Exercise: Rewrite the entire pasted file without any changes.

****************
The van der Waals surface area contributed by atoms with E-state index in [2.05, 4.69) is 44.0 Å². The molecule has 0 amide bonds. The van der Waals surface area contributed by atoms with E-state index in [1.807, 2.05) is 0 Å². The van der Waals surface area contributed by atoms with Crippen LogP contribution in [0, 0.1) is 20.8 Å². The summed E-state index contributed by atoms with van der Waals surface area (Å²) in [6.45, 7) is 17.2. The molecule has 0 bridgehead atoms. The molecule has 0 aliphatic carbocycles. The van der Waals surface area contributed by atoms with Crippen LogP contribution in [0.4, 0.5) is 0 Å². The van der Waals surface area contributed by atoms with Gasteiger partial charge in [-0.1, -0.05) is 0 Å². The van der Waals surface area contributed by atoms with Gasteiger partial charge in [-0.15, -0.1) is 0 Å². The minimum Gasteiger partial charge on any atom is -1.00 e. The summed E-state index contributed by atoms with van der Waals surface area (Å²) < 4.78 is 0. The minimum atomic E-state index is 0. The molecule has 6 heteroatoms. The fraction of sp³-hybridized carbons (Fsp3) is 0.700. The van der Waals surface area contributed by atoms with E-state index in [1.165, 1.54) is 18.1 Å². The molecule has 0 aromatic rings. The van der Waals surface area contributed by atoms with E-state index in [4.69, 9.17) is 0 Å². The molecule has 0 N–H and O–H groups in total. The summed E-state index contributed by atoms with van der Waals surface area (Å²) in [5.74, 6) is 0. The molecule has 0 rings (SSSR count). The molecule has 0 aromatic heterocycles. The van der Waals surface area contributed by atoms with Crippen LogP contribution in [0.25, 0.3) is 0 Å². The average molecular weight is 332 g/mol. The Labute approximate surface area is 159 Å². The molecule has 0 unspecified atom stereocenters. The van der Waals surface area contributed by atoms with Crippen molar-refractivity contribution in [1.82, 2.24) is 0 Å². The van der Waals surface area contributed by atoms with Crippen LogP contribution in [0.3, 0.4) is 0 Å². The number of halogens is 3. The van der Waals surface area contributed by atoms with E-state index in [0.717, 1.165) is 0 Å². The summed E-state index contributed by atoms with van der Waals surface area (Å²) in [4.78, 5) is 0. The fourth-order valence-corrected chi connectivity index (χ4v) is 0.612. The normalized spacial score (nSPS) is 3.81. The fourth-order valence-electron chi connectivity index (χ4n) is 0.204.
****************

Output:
The van der Waals surface area contributed by atoms with E-state index in [2.05, 4.69) is 44.0 Å². The molecule has 0 amide bonds. The van der Waals surface area contributed by atoms with E-state index in [1.807, 2.05) is 0 Å². The van der Waals surface area contributed by atoms with Crippen LogP contribution in [0, 0.1) is 20.8 Å². The summed E-state index contributed by atoms with van der Waals surface area (Å²) in [6.45, 7) is 17.2. The molecule has 0 bridgehead atoms. The molecule has 0 aliphatic carbocycles. The van der Waals surface area contributed by atoms with Crippen LogP contribution in [0.4, 0.5) is 0 Å². The van der Waals surface area contributed by atoms with Gasteiger partial charge in [-0.1, -0.05) is 0 Å². The van der Waals surface area contributed by atoms with Gasteiger partial charge in [-0.15, -0.1) is 0 Å². The minimum Gasteiger partial charge on any atom is -1.00 e. The summed E-state index contributed by atoms with van der Waals surface area (Å²) < 4.78 is 0. The minimum atomic E-state index is 0. The molecule has 6 heteroatoms. The fraction of sp³-hybridized carbons (Fsp3) is 0.700. The van der Waals surface area contributed by atoms with E-state index in [1.165, 1.54) is 18.1 Å². The molecule has 0 aromatic rings. The van der Waals surface area contributed by atoms with E-state index in [4.69, 9.17) is 0 Å². The molecule has 0 N–H and O–H groups in total. The summed E-state index contributed by atoms with van der Waals surface area (Å²) in [5.74, 6) is 0. The molecule has 0 rings (SSSR count). The molecule has 0 aromatic heterocycles. The van der Waals surface area contributed by atoms with Crippen LogP contribution in [0.25, 0.3) is 0 Å². The average molecular weight is 332 g/mol. The Labute approximate surface area is 159 Å². The molecule has 0 unspecified atom stereocenters. The van der Waals surface area contributed by atoms with Crippen molar-refractivity contribution in [1.82, 2.24) is 0 Å². The van der Waals surface area contributed by atoms with Crippen LogP contribution in [0.3, 0.4) is 0 Å². The number of halogens is 3. The van der Waals surface area contributed by atoms with E-state index in [0.717, 1.165) is 0 Å². The summed E-state index contributed by atoms with van der Waals surface area (Å²) in [4.78, 5) is 0. The fourth-order valence-corrected chi connectivity index (χ4v) is 0.612. The normalized spacial score (nSPS) is 3.81. The fourth-order valence-electron chi connectivity index (χ4n) is 0.204.